South Carolina House Gives Key Approval To Hate Crimes Bill
COLUMBIA, S.C. — South Carolina moved one step closer Wednesday to becoming the 48th state in the nation to pass a hate crime law.
House representatives gave key approval by a 79-29 vote on the proposal to allow harsher penalties for killings, assaults and other violent crimes motivated by hatred for someone’s race, color, religion, sex, gender, national origin, sexual orientation or physical or mental disability — all protected groups recognized by federal law.
“Protecting against violent criminal acts motivated by proven hatred is not a liberal or conservative issue,” said Republican Rep. Weston Newton, one of the bill sponsors. “It is not a Republican or Democrat issue, it is not a white or Black issue, and it is not a gay or straight issue.”
South Carolina is one of only three states — along with Arkansas and Wyoming — without a hate crimes law.
This year's bill garnered bipartisan support with more than 40 sponsors. All who voted against it Wednesday were Republicans.
Lawmakers didn't spend time debating the bill on the House floor Wednesday, though legislators have spent hours this session listening to testimony from business and faith leaders, law enforcement officials, LGBTQ groups and members of the general public.
The long-awaited legislation gained a boost this year from the state's powerful business community, which has said the lack of protection could stop expansions and deter new companies in South Carolina.
“This is a huge step forward for South Carolina and will let the world know that our state is not a place that condones crimes motivated by hate,” said South Carolina Chamber of Commerce President and CEO Bob Morgan in a statement.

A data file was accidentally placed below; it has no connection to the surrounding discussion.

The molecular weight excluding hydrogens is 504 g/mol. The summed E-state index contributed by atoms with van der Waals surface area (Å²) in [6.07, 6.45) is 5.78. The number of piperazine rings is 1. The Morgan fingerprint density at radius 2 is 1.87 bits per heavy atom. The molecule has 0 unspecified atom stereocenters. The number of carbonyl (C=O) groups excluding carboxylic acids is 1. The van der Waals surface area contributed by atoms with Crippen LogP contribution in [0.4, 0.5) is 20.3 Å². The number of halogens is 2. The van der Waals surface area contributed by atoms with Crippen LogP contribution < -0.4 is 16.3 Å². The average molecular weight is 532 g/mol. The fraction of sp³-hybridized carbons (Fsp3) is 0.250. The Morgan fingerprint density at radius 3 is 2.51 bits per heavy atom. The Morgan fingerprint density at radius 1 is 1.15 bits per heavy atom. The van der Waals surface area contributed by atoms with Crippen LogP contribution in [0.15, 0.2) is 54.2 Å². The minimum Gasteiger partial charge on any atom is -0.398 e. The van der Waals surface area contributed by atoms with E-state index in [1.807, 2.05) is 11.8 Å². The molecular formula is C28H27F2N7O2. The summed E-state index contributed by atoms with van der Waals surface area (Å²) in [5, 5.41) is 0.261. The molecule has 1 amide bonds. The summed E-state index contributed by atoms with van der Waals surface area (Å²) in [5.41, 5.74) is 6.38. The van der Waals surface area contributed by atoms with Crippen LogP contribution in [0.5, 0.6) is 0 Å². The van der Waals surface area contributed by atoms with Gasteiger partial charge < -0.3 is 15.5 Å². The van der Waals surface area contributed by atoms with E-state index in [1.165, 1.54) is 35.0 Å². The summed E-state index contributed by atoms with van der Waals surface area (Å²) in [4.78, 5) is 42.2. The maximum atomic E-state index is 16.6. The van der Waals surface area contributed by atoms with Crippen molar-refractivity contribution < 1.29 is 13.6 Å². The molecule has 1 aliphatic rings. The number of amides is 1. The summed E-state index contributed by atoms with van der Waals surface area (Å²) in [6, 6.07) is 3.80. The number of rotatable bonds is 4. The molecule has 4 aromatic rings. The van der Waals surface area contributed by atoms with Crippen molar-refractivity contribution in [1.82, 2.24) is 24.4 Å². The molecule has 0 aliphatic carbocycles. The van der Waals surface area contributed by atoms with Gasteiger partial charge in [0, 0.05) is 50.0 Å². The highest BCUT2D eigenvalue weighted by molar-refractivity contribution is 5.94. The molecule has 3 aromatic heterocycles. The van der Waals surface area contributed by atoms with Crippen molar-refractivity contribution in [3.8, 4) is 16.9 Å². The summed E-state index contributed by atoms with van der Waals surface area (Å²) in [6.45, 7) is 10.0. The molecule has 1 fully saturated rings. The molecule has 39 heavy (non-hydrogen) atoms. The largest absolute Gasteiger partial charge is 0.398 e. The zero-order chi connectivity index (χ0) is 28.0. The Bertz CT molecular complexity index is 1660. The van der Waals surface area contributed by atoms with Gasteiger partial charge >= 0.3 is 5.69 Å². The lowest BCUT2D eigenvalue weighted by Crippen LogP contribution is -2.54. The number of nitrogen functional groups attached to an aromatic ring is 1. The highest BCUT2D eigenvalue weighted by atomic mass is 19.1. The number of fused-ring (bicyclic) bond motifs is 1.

A final vote will come on a third reading before the proposal heads to the Senate.
The version of the bill advanced by the House Wednesday doesn't include nonviolent crimes after a House committee struck outenhanced penalties for stalking and harassment. House members also previously removed the ability to sue in civil court for a hateful act. Those protections could be added back later, lawmakers have said.
The legislation as is would add up to five years in prison for someone convicted of murder, assault or other violent crime fueled by hate. An additional fine of up to $10,000 could also be tacked onto these sentences.
Some conservatives are still concerned that the hate crimes bill might be used against religious groups who oppose homosexuality or abortion.
The bill is named after Clementa C. Pinckney, the state senator who also was the pastor of Charleston's Emanuel AME Church when Dylann Roof sat through a Bible study class, then killed Pinckney and eight others in a June 2015 racist massacre.
A jury convicted Roof of hate crimes in federal court and sentenced him to death.
Liu is a corps member for the Associated Press/Report for America Statehouse News Initiative. Report for America is a nonprofit national service program that places journalists in local newsrooms to report on undercovered issues.